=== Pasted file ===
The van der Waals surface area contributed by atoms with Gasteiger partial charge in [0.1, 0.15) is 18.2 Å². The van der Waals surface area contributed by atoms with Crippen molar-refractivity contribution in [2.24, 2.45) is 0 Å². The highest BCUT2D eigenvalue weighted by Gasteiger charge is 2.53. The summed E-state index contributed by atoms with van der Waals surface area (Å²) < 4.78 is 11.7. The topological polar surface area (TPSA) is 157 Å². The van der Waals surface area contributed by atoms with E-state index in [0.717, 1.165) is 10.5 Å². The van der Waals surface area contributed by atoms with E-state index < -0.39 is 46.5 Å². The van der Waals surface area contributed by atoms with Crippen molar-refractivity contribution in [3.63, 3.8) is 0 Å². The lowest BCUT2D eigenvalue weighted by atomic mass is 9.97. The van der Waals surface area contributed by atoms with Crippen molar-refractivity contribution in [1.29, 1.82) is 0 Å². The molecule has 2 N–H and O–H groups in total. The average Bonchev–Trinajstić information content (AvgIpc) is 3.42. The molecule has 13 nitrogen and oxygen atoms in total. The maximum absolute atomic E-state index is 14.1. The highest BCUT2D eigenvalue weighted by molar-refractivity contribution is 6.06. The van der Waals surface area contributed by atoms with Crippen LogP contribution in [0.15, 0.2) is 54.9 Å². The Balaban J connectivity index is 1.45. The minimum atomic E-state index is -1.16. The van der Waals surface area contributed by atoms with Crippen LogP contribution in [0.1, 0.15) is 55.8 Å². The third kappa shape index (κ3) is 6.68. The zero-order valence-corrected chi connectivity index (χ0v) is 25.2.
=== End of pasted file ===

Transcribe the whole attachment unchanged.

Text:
The van der Waals surface area contributed by atoms with Gasteiger partial charge in [0.1, 0.15) is 18.2 Å². The van der Waals surface area contributed by atoms with Crippen molar-refractivity contribution in [2.24, 2.45) is 0 Å². The highest BCUT2D eigenvalue weighted by Gasteiger charge is 2.53. The summed E-state index contributed by atoms with van der Waals surface area (Å²) < 4.78 is 11.7. The topological polar surface area (TPSA) is 157 Å². The van der Waals surface area contributed by atoms with E-state index in [0.717, 1.165) is 10.5 Å². The van der Waals surface area contributed by atoms with E-state index < -0.39 is 46.5 Å². The van der Waals surface area contributed by atoms with Crippen molar-refractivity contribution in [3.63, 3.8) is 0 Å². The lowest BCUT2D eigenvalue weighted by atomic mass is 9.97. The van der Waals surface area contributed by atoms with Crippen molar-refractivity contribution in [1.29, 1.82) is 0 Å². The molecule has 2 N–H and O–H groups in total. The average Bonchev–Trinajstić information content (AvgIpc) is 3.42. The molecule has 13 nitrogen and oxygen atoms in total. The maximum absolute atomic E-state index is 14.1. The highest BCUT2D eigenvalue weighted by molar-refractivity contribution is 6.06. The van der Waals surface area contributed by atoms with Crippen LogP contribution in [0.15, 0.2) is 54.9 Å². The Balaban J connectivity index is 1.45. The minimum atomic E-state index is -1.16. The van der Waals surface area contributed by atoms with Crippen LogP contribution in [0.1, 0.15) is 55.8 Å². The third kappa shape index (κ3) is 6.68. The zero-order valence-corrected chi connectivity index (χ0v) is 25.2.